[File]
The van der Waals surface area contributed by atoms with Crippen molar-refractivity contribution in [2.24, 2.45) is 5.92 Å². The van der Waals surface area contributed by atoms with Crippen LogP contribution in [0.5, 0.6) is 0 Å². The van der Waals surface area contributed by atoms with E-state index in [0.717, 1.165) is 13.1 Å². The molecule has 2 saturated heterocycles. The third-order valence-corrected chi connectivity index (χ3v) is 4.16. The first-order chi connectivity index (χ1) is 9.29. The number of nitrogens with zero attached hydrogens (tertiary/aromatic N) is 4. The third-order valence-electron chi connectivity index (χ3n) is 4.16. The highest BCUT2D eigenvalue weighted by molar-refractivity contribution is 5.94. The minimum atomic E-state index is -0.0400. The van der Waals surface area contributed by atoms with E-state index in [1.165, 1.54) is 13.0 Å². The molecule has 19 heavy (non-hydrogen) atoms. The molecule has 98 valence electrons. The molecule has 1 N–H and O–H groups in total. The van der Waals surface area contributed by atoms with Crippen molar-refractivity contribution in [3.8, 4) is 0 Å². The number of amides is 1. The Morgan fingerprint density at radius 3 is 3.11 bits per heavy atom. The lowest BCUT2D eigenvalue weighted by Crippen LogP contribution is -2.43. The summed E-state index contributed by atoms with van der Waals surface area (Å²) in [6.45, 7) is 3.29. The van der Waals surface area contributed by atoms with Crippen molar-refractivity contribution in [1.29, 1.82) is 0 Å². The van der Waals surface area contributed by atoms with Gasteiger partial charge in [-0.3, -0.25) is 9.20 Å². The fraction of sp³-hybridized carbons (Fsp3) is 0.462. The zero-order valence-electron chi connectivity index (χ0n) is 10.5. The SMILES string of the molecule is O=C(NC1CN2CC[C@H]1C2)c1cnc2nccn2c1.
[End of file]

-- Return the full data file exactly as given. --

The van der Waals surface area contributed by atoms with Crippen molar-refractivity contribution in [2.24, 2.45) is 5.92 Å². The van der Waals surface area contributed by atoms with Crippen LogP contribution in [0.5, 0.6) is 0 Å². The van der Waals surface area contributed by atoms with E-state index in [0.717, 1.165) is 13.1 Å². The molecule has 2 saturated heterocycles. The third-order valence-corrected chi connectivity index (χ3v) is 4.16. The first-order chi connectivity index (χ1) is 9.29. The number of nitrogens with zero attached hydrogens (tertiary/aromatic N) is 4. The third-order valence-electron chi connectivity index (χ3n) is 4.16. The highest BCUT2D eigenvalue weighted by molar-refractivity contribution is 5.94. The minimum atomic E-state index is -0.0400. The van der Waals surface area contributed by atoms with E-state index in [1.165, 1.54) is 13.0 Å². The molecule has 19 heavy (non-hydrogen) atoms. The molecule has 98 valence electrons. The molecule has 1 N–H and O–H groups in total. The van der Waals surface area contributed by atoms with Crippen molar-refractivity contribution in [3.8, 4) is 0 Å². The number of amides is 1. The Morgan fingerprint density at radius 3 is 3.11 bits per heavy atom. The lowest BCUT2D eigenvalue weighted by Crippen LogP contribution is -2.43. The summed E-state index contributed by atoms with van der Waals surface area (Å²) in [6.45, 7) is 3.29. The van der Waals surface area contributed by atoms with Crippen molar-refractivity contribution in [1.29, 1.82) is 0 Å². The van der Waals surface area contributed by atoms with Gasteiger partial charge in [-0.3, -0.25) is 9.20 Å². The fraction of sp³-hybridized carbons (Fsp3) is 0.462. The zero-order valence-electron chi connectivity index (χ0n) is 10.5. The SMILES string of the molecule is O=C(NC1CN2CC[C@H]1C2)c1cnc2nccn2c1.